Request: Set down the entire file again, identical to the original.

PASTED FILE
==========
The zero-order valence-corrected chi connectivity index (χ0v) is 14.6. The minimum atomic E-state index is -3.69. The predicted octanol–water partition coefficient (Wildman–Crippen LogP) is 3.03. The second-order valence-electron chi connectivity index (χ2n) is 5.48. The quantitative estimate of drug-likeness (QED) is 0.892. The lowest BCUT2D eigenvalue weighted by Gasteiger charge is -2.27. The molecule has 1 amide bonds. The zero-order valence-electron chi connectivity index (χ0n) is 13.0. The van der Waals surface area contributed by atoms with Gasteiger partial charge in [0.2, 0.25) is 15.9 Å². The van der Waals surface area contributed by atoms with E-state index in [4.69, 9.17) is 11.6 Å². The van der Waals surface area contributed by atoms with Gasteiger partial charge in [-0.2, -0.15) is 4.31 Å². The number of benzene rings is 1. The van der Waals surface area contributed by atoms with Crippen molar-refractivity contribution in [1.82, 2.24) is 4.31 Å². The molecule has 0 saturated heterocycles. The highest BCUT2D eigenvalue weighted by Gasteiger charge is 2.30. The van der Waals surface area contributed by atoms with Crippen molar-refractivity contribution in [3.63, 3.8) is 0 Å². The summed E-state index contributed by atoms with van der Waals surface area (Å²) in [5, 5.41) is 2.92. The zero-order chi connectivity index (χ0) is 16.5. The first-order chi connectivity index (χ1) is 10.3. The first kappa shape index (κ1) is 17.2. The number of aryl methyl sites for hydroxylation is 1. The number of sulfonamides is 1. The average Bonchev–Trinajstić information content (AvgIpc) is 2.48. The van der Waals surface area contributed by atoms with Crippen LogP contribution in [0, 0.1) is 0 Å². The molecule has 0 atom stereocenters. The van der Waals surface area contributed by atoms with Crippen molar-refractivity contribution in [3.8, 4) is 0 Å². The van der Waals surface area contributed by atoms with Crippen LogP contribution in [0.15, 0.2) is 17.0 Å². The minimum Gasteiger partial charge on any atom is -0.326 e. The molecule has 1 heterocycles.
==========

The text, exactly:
The zero-order valence-corrected chi connectivity index (χ0v) is 14.6. The minimum atomic E-state index is -3.69. The predicted octanol–water partition coefficient (Wildman–Crippen LogP) is 3.03. The second-order valence-electron chi connectivity index (χ2n) is 5.48. The quantitative estimate of drug-likeness (QED) is 0.892. The lowest BCUT2D eigenvalue weighted by Gasteiger charge is -2.27. The molecule has 1 amide bonds. The zero-order valence-electron chi connectivity index (χ0n) is 13.0. The van der Waals surface area contributed by atoms with Gasteiger partial charge in [0.2, 0.25) is 15.9 Å². The van der Waals surface area contributed by atoms with E-state index in [4.69, 9.17) is 11.6 Å². The van der Waals surface area contributed by atoms with Gasteiger partial charge in [-0.2, -0.15) is 4.31 Å². The number of benzene rings is 1. The van der Waals surface area contributed by atoms with Crippen molar-refractivity contribution in [1.82, 2.24) is 4.31 Å². The molecule has 0 saturated heterocycles. The highest BCUT2D eigenvalue weighted by Gasteiger charge is 2.30. The van der Waals surface area contributed by atoms with Crippen molar-refractivity contribution in [3.63, 3.8) is 0 Å². The summed E-state index contributed by atoms with van der Waals surface area (Å²) in [5, 5.41) is 2.92. The zero-order chi connectivity index (χ0) is 16.5. The first-order chi connectivity index (χ1) is 10.3. The first kappa shape index (κ1) is 17.2. The number of aryl methyl sites for hydroxylation is 1. The number of sulfonamides is 1. The average Bonchev–Trinajstić information content (AvgIpc) is 2.48. The van der Waals surface area contributed by atoms with Crippen LogP contribution in [0, 0.1) is 0 Å². The molecule has 0 atom stereocenters. The van der Waals surface area contributed by atoms with Crippen molar-refractivity contribution in [3.8, 4) is 0 Å². The van der Waals surface area contributed by atoms with Crippen LogP contribution in [0.15, 0.2) is 17.0 Å². The minimum Gasteiger partial charge on any atom is -0.326 e. The molecule has 1 heterocycles.